?Given the fact that it?s our tax money and that it?s human beings who are going on the street, I think it?s important that we protest them and make clear our opposition to what?s happening,? said Max Rameau, a founding member of the Miami-based organization Take Back the Land.

Next Tuesday, Picture the Homeless plans to continue targeting and protesting Chase while CEO Jamie Dimon gives a speech at the Goldman Sachs Conference Center.

Nov 29

Treasury wants more lender leeway on loans

WASHINGTON (Reuters) ? The Treasury Department wants lenders and companies that process monthly mortgage payments to do more to rework troubled home mortgage loans and will announce new measures on Monday aimed at achieving that goal, a department spokeswoman said on Saturday.

The New York Times in its Sunday edition quoted Michael Barr, the Treasury Department’s assistant secretary for financial institutions, as expressing dissatisfaction with lenders over the slow pace at which they are amending loan agreements to help borrowers make their monthly payments.

“The banks are not doing a good enough job,” the Times quoted Barr saying in a Friday interview. “Some of the firms ought to be embarrassed, and they will be.”

Treasury spokeswoman Meg Reilly said on Saturday the department was “taking additional steps to enhance (mortgage) servicer transparency and accountability as part of a broader focus on maximizing conversion rates to permanent modifications.”

That could include new resources for borrowers, Reilly said without offering details. The department will announce new measures on Monday, Reilly added.

The Treasury Department has said lenders have boosted efforts to modify mortgage payments — essentially by reducing monthly payments so that chances of foreclosure decrease. But there are widespread reports that borrowers continue to have problems negotiating with banks and mortgage brokers to get their payments lowered.

Most loans modified by banks under a program that Treasury monitors remain in a trial stage, and only a small percentage have become permanent.

Barr was quoted by the New York Times as saying that the Obama administration will try to shame lenders by publicly naming institutions that fail to move quickly enough to lower mortgage payments permanently.

“They’re not getting a penny from the federal government until they move forward,” Barr told the Times.

White House spokeswoman Jennifer Psaki told the Times the Obama administration would continue to refine the mortgage program as needed. “We will not be satisfied until more program participants are transitioning from trial to permanent modifications,” Psaki was quoted as saying.

(Reporting By Glenn Somerville, editing by Will Dunham)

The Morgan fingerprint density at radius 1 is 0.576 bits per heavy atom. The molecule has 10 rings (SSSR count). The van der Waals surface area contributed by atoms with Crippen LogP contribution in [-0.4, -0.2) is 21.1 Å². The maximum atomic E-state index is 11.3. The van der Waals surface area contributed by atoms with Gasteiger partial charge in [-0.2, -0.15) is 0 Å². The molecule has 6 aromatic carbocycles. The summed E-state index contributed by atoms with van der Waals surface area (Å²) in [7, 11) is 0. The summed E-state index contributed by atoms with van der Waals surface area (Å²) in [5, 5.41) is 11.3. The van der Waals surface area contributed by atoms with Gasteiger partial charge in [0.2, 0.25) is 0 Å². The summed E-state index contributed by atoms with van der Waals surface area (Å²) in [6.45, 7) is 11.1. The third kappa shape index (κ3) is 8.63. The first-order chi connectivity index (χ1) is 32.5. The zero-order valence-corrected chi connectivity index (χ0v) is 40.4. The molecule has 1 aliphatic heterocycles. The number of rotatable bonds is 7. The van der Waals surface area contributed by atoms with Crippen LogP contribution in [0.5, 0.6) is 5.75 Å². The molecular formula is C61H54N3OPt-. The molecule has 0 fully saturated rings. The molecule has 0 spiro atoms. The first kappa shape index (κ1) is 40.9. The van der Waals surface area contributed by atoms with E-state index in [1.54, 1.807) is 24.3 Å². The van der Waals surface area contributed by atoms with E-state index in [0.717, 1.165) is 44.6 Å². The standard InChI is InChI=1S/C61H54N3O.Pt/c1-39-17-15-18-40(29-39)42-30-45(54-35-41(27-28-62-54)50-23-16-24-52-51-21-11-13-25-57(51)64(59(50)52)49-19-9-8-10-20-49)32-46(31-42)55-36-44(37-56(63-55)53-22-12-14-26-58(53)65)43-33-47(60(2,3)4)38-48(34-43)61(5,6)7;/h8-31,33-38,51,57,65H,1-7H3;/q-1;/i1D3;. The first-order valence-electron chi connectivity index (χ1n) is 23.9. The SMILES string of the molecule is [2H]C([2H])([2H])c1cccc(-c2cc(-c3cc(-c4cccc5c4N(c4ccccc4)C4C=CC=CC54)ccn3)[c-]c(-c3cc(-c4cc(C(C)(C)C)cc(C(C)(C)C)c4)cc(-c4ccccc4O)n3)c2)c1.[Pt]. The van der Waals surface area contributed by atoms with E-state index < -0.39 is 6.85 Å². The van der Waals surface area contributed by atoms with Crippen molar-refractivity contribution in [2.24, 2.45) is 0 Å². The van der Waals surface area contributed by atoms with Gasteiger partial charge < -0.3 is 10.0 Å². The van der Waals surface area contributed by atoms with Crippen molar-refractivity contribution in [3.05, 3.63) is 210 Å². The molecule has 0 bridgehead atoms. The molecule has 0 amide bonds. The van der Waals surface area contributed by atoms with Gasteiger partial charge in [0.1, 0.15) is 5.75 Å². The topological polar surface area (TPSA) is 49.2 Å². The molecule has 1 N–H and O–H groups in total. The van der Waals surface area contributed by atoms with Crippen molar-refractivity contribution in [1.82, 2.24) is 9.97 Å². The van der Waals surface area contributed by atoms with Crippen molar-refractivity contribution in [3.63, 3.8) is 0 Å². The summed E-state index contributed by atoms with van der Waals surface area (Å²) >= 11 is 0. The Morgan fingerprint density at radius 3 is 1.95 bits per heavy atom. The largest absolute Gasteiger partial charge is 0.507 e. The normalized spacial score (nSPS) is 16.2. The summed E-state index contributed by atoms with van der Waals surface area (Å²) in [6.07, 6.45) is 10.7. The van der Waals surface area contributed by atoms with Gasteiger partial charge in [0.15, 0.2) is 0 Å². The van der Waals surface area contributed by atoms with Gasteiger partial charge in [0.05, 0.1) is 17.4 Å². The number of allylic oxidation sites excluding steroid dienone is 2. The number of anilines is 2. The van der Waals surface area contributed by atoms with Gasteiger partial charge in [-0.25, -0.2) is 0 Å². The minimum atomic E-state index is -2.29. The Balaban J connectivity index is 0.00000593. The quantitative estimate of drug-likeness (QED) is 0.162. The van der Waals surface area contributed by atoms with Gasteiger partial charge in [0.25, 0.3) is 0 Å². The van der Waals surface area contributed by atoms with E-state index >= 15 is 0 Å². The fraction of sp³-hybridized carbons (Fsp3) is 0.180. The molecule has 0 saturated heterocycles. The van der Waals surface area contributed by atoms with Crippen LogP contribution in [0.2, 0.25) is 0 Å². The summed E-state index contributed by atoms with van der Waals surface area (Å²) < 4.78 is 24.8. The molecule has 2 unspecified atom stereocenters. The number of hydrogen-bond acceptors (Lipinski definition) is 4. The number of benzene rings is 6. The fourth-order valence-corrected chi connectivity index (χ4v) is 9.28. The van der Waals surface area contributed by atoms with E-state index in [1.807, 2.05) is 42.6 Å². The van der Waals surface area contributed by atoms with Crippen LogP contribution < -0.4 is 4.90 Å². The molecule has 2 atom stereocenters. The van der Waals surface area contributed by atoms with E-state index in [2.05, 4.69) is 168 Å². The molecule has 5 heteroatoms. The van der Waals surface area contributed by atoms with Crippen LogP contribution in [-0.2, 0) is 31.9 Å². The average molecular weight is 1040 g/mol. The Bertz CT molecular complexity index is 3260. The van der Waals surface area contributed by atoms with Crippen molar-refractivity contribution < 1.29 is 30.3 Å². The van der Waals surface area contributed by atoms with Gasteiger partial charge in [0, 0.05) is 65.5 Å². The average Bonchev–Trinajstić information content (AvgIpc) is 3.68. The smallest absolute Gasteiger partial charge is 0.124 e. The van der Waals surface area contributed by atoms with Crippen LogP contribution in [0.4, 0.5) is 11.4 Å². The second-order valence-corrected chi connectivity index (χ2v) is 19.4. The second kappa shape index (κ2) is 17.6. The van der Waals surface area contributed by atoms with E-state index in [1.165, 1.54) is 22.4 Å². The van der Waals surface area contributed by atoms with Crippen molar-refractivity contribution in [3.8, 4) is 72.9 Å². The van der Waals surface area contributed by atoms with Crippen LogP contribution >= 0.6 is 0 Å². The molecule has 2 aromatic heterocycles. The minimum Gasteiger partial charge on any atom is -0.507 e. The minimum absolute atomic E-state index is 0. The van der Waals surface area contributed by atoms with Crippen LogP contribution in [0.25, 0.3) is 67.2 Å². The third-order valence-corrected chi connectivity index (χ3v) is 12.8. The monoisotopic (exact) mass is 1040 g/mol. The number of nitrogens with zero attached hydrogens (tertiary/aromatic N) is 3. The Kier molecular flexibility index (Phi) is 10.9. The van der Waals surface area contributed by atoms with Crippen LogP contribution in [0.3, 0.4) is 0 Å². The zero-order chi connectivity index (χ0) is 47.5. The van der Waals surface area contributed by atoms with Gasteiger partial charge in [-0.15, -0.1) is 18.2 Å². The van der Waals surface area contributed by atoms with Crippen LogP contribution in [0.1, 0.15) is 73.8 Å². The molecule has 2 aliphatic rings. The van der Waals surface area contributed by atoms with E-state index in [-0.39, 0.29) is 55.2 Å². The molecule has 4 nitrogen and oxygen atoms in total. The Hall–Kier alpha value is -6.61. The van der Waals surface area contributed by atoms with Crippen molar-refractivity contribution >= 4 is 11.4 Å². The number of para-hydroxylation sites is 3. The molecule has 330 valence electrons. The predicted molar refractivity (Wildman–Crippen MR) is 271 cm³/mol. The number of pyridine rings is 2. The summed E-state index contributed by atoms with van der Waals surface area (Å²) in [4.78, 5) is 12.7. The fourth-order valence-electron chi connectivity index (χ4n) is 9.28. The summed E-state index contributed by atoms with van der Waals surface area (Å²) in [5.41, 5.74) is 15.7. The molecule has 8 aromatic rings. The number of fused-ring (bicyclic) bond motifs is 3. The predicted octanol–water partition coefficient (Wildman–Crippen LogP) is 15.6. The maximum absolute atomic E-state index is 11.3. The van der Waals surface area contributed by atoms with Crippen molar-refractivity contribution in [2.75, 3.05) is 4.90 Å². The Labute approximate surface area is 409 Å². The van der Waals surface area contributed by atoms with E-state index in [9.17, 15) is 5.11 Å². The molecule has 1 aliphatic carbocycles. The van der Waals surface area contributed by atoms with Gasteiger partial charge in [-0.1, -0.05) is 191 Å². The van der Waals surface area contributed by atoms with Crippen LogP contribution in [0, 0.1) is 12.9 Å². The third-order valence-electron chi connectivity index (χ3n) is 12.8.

Oct 14

Loan Modification Process With Obama’s Home Affordability 2% Rate

Homeowners who are struggling with loss of income, increased expenses or some other financial hardship may be able to get help with a government rescue plan paid for with $75 billion in stimulus money. President Obama’s Home Affordability plan is available for borrowers who can no longer afford their mortgage and are facing the possibility of default or late payments. Learn how the loan modification process works and just what it takes to qualify for this federal assistance program.

Would a 2% interest rate on your home loan help you to be able to afford your mortgage? When a borrower qualifies for Obama’s program, one of the standard methods of reaching an affordable monthly payment is to reduce the interest rate to as low as 2%, as well as possibly extending the loan term out to 40 years. In some cases where the home has lost a significant amount of value, some of the principal balance may be deferred or even forgiven.

The loan modification process has been streamlined under Obama’s plan so that a qualified homeowner can get results quickly. The first step is to gather all of your financial information together so that you will be able to complete your forms correctly. You will need your paycheck stubs, bank statements, tax returns and your monthly bills and expenses. It is critical to be prepared before you call you bank-the loss mitigation counselors do not want to sit on the phone while you rummage through your files! They are swamped with desperate homeowners, and if you can present your financial situation quickly, concisely and accurately you will get your answer much faster.

The loan modification process under Obama’s plan has standard approval guidelines-this means that if you can meet the criteria, you have a good chance of getting your interest rate reduced to as low as 2%. The trick is to know what those standard guidelines are and then use that information to fine tune your own application. There is a 4 step formula that lenders have been told to use under the Obama plan. Learn this formula, make any necessary adjustments to your application, then contact your lender with confidence.